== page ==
New Zealand sprinter Julian Dean is struggling to recover from injury in time to land a berth with his Credit Agricole team at the Tour de France. Dean, who will work as a lead-out rider for last year's green jersey winner Thor Hushovd if he makes the Tour, will line up for the Tour of Luxembourg today after being out of competition for six weeks with tendonitis in his knee.
Struggling with injury in the run-up to July is not a new experience for Dean. He missed last year's Tour after breaking his elbow in the Giro d'Italia and in 2004 he broke both arms in a crash at the Four Days of Dunkirk and battled successfully to regain fitness in time for the Tour by spending lots of time on a wind trainer.
Dean skipped Paris-Roubaix in order to rest his knee, and also missed the Tour de Romandie and the Giro d'Italia. Now he is back on the bike. "Today I was able, for the first time [in six weeks], to do more than six hours on the bike. Not hard or with a lot of intensity but the fact that I can get through it, was a good feeling," Dean wrote on his website yesterday.
As for the Tour, "I'm not really sure at the moment if I'm going to be back in time," he wrote. "The first objective is to get through the Tour of Luxembourg and then try and prove to the team that I'm good enough in the Tour of Switzerland. So for now it's one step at a time and the next step is to make the start line at the Tour of Luxembourg with no problems."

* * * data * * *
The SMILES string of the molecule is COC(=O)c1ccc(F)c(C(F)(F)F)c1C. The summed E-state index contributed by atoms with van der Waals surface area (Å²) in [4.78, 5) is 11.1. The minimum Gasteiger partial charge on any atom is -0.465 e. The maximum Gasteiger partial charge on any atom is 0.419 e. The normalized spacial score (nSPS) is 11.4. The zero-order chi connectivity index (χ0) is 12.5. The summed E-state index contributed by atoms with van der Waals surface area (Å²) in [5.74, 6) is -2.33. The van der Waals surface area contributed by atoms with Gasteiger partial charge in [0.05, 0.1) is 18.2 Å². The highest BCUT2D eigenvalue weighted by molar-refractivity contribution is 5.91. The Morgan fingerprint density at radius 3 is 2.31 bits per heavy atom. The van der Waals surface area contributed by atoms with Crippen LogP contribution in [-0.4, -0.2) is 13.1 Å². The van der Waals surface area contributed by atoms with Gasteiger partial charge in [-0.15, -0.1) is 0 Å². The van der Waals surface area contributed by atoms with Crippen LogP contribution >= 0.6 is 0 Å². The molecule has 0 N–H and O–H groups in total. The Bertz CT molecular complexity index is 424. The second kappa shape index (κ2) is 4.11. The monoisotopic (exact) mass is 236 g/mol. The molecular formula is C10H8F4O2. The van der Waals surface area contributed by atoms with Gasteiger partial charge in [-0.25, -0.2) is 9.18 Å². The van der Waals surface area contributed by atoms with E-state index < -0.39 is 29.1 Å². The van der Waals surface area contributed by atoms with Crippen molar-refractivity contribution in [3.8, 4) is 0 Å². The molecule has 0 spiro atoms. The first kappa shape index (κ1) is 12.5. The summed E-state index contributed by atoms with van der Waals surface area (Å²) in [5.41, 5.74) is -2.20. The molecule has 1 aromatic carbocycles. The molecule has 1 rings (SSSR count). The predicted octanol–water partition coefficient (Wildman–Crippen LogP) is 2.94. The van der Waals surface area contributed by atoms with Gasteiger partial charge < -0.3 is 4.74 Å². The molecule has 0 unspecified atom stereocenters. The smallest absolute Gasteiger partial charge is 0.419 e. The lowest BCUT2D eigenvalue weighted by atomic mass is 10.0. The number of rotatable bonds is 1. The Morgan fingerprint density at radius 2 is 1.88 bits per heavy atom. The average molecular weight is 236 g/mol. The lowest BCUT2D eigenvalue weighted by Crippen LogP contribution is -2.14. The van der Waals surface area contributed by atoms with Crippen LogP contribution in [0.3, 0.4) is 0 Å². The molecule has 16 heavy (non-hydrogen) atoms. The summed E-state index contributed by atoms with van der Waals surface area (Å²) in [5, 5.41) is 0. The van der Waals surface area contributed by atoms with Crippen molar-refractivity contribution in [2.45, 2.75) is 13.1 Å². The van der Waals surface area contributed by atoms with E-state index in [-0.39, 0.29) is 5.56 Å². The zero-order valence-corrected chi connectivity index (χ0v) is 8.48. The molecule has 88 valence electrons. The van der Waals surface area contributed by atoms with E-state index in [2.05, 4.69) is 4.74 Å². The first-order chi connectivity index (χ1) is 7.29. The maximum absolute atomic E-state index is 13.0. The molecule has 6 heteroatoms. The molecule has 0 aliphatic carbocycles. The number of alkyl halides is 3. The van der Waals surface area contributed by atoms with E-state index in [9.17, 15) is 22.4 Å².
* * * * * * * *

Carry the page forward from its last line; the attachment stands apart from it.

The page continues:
Nevertheless, it's been a hard few weeks for Dean, who has been stuck in what he calls, "the infinite injury cycle."
"I think that I've finally broken out of it and am now close to returning to proper training," he wrote. "The injury cycle is a really dangerous trap for athletes. More so for professional athletes who are under pressure to return to competition. After all, management are running a business.
"The injury cycle is synonymous with a broken record; -> rest -> treatment -> start training again -> oops, too much too soon -> injury... then the cycle starts again. The problem is getting the right diagnosis at the time of the injury and an appropriate active treatment programme that breaks the cycle."
Dean said that he had broken the cycle with the aid of a physiotherapist who had devised an appropriate treatment plan, but, "even now I'm not sure that I'm 100% in the clear. I'm still treading carefully."